Dominic Thiem just after losing the French Open 2019 final said this in a press conference, “I think that there will never be anyone like Nadal, and I think there will never be another Grand Slam where a player wins 12 times.” Now why I am emphasizing on this statement is, because Dominic is Nadal’s heir apparent on clay and supposedly dubbed as the “Crown Prince” and in a match between the Prince and the King of Clay, it was the King once again who defeated the Prince. This was a repeat of last year’s final where the King triumphed once again, but this time the ‘Prince’ was able to take one set off from Nadal which is a no mean feat. Given, how Roger Federer (who is one of the greatest players in history) was blown away by Nadal in straight sets in the semi-final, if one of the G.O.A.T’s couldn’t do it then it sure makes it difficult for other players as well. Maybe the ‘Prince’ will become the ‘King’ but not until Rafa is there.
Every year during this time of the summer, it’s the same story, Nadal lifting the iconic Roland Garros and doing his signature biting off the trophy. But if I rewind a couple of months, then it was not at all hunky dory for Nadal. From the most lopsided Grand Slam final loss of his career — against Djokovic at the Australian Open 2019— to entering May without a title for the first time since 2004,this had been, by his lofty standards, a tough season for him.
The biggest competitor throughout his career has been – not Djokovic, definitely not Federer, but his ‘Knees’ or injuries. His semi-final losses to Fabio Fognini and Dominic Thiem in both Monte Carlo and Barcelona tournaments perhaps for the 1st time made Nadal look not so invincible.
He had not played for a month before Monte Carlo after withdrawing from Indian Wells in March with a knee injury where he was to face Roger Federer in a titanic clash, that too in a semifinal.
He said,” Mentally, I lost a little bit (of) energy, because I had too many issues in a row”.
He was even contemplating to end the entire 2019 season. He himself admitted this and said, ”Ideas and scenarios were swirling inside my head. I considered shutting down my season to see if my body would recuperate instead of playing through injury after injury”.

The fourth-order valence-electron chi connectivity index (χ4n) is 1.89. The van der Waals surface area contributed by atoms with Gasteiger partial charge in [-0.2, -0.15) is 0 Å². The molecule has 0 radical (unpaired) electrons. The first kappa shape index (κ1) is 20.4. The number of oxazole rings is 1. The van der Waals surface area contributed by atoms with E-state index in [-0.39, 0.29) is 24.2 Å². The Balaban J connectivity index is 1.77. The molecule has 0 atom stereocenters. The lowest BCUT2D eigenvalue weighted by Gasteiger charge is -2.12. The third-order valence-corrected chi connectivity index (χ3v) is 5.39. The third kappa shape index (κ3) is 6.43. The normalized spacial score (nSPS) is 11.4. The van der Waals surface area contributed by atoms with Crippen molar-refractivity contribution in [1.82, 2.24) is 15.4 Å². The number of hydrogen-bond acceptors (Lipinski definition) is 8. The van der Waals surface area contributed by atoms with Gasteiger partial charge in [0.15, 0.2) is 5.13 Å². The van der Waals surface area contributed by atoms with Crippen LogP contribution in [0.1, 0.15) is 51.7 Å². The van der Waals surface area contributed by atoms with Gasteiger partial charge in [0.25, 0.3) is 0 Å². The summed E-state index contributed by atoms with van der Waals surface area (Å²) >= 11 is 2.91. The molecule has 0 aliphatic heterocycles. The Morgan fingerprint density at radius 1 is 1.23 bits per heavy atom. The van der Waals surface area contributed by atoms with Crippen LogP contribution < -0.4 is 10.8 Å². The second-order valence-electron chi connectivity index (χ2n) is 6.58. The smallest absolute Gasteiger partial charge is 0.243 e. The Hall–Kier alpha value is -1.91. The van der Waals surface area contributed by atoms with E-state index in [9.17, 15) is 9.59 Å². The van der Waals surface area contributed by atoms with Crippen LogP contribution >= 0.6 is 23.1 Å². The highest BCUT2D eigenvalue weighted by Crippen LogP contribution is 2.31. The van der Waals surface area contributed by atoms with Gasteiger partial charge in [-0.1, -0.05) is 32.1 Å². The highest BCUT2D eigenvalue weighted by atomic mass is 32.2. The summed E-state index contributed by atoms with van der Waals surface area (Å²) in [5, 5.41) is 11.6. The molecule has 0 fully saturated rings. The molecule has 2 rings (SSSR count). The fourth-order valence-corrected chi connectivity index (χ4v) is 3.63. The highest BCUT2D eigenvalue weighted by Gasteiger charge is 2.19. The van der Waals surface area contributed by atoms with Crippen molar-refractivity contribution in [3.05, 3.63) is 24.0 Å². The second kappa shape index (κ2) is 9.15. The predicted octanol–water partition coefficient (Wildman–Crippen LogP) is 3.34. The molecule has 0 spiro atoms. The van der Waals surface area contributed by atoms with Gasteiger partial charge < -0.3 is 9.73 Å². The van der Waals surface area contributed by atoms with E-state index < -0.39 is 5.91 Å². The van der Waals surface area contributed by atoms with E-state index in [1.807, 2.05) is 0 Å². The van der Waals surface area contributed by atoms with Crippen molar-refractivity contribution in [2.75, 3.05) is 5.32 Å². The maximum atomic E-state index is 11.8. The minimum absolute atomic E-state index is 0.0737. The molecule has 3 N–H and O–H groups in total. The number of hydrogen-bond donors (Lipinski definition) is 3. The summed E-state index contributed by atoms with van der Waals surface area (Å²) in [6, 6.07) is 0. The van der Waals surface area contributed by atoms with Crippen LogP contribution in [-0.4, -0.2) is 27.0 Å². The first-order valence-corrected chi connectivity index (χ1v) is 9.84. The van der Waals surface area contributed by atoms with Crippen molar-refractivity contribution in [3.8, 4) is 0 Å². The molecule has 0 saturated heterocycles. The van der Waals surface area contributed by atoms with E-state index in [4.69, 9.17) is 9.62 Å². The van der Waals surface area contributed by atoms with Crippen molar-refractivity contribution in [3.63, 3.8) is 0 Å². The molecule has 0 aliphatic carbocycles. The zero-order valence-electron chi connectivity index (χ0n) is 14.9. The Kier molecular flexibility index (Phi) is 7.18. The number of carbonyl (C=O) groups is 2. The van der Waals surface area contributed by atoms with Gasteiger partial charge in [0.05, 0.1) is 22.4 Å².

He finally returned to the ATP tour, after going through an extensive rehabilitation programme.
It was a slow start by his standards as he “only” reached the semi-finals in Monte-Carlo, Barcelona and Madrid before it all clicked at the Italian Open and French Open.
With Nadal’s win in Rome against his biggest rival of all time – Novak Djokovic, he gained a major confidence boost heading into Paris, firstly because it was his first title of the 2019 season and secondly was his win over Djokovic. To comeback after that demoralizing defeat in the final against him in the Australian Open and dish out a ‘Bagel’ to your arch nemesis which is a first in their rivalry is no mean feat.
But then again, we are talking about Nadal who is the greatest fighter this game has ever seen.
He picked himself up from this win And soon enough, Nadal found himself in a familiar position in Paris: playing in the final, and winning it.
Nadal now has won 18 Grand Slams (12 French Opens, 3 US Opens, 2 Wimbledon, 1 Australian Open) and is just 2 shy of Federer’s all time record of 20 Grand Slam titles. He has eyes set on SW19 where he will attempt once again to win the Wimbledon for 3rd time, he was awfully close last year, when he lost out to Djokovic in an epic semi-final. But maybe this time he will fancy his chances more, as he defeated both Djokovic and Federer in back to back months and may therefore pose a bigger challenge to both his rivals who would go into the tournament as the “Favourites”.
As of now, Nadal would be facing Roger Federer today in a semifinal at Wimbledon, 11 years after their epic 2008 clash for the Wimbledon title which many regard as the greatest tennis match in history. It was also the longest final in Wimbledon’s history. Nadal came out trumps in that duel after losing the 2007 final to the same opponent (Federer). Federer leads their Wimbledon rivalry 2-1 but the form and momentum which Nadal has now will surely make it an even contest for a supposedly “Clay Court Specialist”.
If Nadal wins the Wimbledon for the 3rd time in his career, and get a couple of Grand Slams here and there, he will surpass Federer and will factually become the greatest player of all time. But as of now, with 12 French Opens in his trophy cabinet, and becoming the first player to win the same Grand Slam title 12 times, Nadal still reigns as the undisputed ‘King of Clay’.